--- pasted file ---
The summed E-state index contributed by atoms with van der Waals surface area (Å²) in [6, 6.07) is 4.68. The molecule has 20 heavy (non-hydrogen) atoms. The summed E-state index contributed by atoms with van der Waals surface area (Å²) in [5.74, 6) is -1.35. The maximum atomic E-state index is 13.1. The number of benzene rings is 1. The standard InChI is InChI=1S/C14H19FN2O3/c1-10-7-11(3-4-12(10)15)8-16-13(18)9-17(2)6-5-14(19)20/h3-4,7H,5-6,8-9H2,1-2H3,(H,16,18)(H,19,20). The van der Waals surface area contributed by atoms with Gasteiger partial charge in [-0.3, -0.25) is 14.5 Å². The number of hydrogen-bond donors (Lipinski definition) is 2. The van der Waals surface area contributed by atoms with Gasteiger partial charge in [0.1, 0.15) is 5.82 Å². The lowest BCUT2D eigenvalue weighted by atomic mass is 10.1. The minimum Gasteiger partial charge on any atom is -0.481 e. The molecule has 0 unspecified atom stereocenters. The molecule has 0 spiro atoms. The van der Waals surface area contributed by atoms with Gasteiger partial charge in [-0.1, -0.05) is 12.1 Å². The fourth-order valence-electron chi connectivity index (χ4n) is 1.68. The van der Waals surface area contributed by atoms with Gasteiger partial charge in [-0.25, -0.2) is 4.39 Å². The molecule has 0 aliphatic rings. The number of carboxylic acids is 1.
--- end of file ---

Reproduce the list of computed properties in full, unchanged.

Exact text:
The summed E-state index contributed by atoms with van der Waals surface area (Å²) in [6, 6.07) is 4.68. The molecule has 20 heavy (non-hydrogen) atoms. The summed E-state index contributed by atoms with van der Waals surface area (Å²) in [5.74, 6) is -1.35. The maximum atomic E-state index is 13.1. The number of benzene rings is 1. The standard InChI is InChI=1S/C14H19FN2O3/c1-10-7-11(3-4-12(10)15)8-16-13(18)9-17(2)6-5-14(19)20/h3-4,7H,5-6,8-9H2,1-2H3,(H,16,18)(H,19,20). The van der Waals surface area contributed by atoms with Gasteiger partial charge in [-0.3, -0.25) is 14.5 Å². The number of hydrogen-bond donors (Lipinski definition) is 2. The van der Waals surface area contributed by atoms with Gasteiger partial charge in [0.1, 0.15) is 5.82 Å². The lowest BCUT2D eigenvalue weighted by atomic mass is 10.1. The minimum Gasteiger partial charge on any atom is -0.481 e. The molecule has 0 unspecified atom stereocenters. The molecule has 0 spiro atoms. The van der Waals surface area contributed by atoms with Gasteiger partial charge in [-0.1, -0.05) is 12.1 Å². The fourth-order valence-electron chi connectivity index (χ4n) is 1.68. The van der Waals surface area contributed by atoms with Gasteiger partial charge in [-0.25, -0.2) is 4.39 Å². The molecule has 0 aliphatic rings. The number of carboxylic acids is 1.